Sleeping Dragons (Paperback)
Schaffner Press, Inc., 9781943156450, 144pp.
Publication Date: August 1, 2018
List Price: 16.95*
* Individual store prices may vary.
Baudoin’s beguiling portrayals of day-to-day lives belie the unsettling feeling of things unseen and unsaid, and on the verge of falling apart. In the title story, a pregnant woman on an eco-adventure to escape a recent break-up finds herself heading towards an even murkier future. In "Mengele in Love," a chambermaid in a hotel reminisces about her lost love for a previous resident. As Alberto Manguel observes in his introduction "each story takes a situation to unexpected extremes, and the endings are always surprising and subtly justified."
About the Author
Magela Baudoin is an award-winning journalist, writer, and professor. Alberto Manguel is an Argentinian, Canadian, anthologist, translator, essayist, and novelist. Wendy Burk is the recipient of a 2013 National Endowment for the Arts Translation Projects Fellowship. M.J. Fièvre, is a Haitian-born writer and educator.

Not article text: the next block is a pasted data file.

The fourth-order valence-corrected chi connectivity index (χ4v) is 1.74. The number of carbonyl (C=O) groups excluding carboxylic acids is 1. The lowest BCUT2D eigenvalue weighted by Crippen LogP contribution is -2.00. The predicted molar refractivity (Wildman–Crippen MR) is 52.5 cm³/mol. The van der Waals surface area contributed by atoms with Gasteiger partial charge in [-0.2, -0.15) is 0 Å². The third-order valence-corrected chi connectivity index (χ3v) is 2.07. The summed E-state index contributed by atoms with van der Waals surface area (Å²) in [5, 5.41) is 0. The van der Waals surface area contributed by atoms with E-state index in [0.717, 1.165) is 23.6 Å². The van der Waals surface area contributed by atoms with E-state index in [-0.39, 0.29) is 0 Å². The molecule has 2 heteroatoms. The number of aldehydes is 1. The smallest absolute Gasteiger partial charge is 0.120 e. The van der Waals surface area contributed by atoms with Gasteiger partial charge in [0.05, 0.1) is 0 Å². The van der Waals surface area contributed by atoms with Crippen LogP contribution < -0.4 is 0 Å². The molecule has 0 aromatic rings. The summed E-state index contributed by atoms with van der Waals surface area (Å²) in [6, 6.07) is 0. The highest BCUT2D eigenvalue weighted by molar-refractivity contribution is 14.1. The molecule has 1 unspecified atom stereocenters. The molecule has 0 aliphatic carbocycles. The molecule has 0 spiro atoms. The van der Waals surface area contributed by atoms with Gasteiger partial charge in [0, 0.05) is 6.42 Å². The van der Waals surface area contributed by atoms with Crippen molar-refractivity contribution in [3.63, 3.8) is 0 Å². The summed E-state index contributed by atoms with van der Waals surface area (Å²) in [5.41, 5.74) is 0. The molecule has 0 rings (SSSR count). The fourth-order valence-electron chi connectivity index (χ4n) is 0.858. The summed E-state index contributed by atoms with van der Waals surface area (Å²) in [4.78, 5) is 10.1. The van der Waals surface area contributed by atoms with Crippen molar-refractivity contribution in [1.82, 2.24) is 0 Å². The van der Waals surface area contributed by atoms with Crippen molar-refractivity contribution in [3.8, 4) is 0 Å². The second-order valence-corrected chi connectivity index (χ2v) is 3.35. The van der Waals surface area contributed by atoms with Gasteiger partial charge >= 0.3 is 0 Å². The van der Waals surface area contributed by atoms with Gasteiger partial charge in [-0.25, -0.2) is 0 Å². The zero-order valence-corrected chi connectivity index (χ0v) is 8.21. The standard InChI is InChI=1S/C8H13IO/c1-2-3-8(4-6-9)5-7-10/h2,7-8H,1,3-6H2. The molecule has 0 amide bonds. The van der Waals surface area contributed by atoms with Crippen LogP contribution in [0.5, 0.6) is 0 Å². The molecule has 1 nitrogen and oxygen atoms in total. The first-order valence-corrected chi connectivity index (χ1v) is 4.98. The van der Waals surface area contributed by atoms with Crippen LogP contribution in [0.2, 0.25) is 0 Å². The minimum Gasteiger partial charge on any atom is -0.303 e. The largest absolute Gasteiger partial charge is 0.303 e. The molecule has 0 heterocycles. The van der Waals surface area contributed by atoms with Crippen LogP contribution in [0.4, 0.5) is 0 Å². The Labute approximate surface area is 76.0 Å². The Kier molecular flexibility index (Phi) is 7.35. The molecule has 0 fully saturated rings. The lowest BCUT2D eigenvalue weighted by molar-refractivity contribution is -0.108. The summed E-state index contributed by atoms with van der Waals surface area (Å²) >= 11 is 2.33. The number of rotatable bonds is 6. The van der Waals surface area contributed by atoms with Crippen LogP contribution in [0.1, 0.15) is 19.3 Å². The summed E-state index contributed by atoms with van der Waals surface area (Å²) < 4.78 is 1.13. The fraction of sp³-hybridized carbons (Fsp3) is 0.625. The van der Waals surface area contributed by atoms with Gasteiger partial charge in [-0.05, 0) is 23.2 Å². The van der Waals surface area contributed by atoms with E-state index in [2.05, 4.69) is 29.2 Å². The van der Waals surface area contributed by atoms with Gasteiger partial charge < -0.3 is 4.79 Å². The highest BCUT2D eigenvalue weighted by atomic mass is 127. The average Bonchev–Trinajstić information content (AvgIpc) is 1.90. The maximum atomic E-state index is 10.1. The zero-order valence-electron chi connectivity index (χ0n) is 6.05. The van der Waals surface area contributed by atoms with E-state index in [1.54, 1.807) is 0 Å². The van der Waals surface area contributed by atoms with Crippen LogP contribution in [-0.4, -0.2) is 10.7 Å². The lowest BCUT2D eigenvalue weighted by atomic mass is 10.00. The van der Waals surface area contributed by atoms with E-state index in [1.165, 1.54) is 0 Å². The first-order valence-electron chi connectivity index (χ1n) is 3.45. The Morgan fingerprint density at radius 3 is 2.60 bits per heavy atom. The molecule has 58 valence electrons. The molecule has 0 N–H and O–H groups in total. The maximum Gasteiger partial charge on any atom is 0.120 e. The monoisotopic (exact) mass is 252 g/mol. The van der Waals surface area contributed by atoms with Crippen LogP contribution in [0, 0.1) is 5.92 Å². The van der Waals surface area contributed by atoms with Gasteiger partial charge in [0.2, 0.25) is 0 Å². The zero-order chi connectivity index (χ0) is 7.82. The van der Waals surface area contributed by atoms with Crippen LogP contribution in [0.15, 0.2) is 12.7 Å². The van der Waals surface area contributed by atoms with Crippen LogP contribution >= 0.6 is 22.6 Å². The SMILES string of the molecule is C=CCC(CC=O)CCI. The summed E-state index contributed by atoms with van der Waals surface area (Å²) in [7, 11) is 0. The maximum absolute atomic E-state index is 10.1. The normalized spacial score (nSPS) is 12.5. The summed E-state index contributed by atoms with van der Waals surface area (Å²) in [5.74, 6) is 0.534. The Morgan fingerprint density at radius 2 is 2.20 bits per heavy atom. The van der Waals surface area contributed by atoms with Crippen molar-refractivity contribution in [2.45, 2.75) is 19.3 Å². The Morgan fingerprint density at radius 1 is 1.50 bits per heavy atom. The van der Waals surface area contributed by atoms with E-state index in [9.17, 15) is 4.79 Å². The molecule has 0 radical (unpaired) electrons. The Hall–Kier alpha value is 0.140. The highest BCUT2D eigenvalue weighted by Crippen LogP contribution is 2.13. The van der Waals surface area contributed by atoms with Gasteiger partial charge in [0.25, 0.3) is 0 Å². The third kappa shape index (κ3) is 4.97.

Praise For Sleeping Dragons…
"In her book Baudoin describes a complex contemporary universe with humour and intelligence, featuring a plurality of voices that do not detract from the elegant coherence of the collection. Each story takes a situation to unexpected extremes and the endings are always surprising and subtly justified, effectively avoiding clichés and suggesting several vague possibilities that cause the reader lasting unease." —Alberto Manguel
"In the slim but impactful story collection, Bolivian writer Magela Baudoin unsettles and surprises as she steers her realistic narratives into unexpected and thought-provoking territory. The concise, intelligent fiction will move, intrigue, and not fade quickly from memory." —Nicholas Litchfield, Colorado Review
"Nearly all the stories are perfectly formed. The overall impression is of a writer with years of craftsmanship already behind her, ready to don the halo of South American literary fame. These stories are expertly honed, whittled to beauty and often terror." —Katharine Coldiron, Cleaver Magazine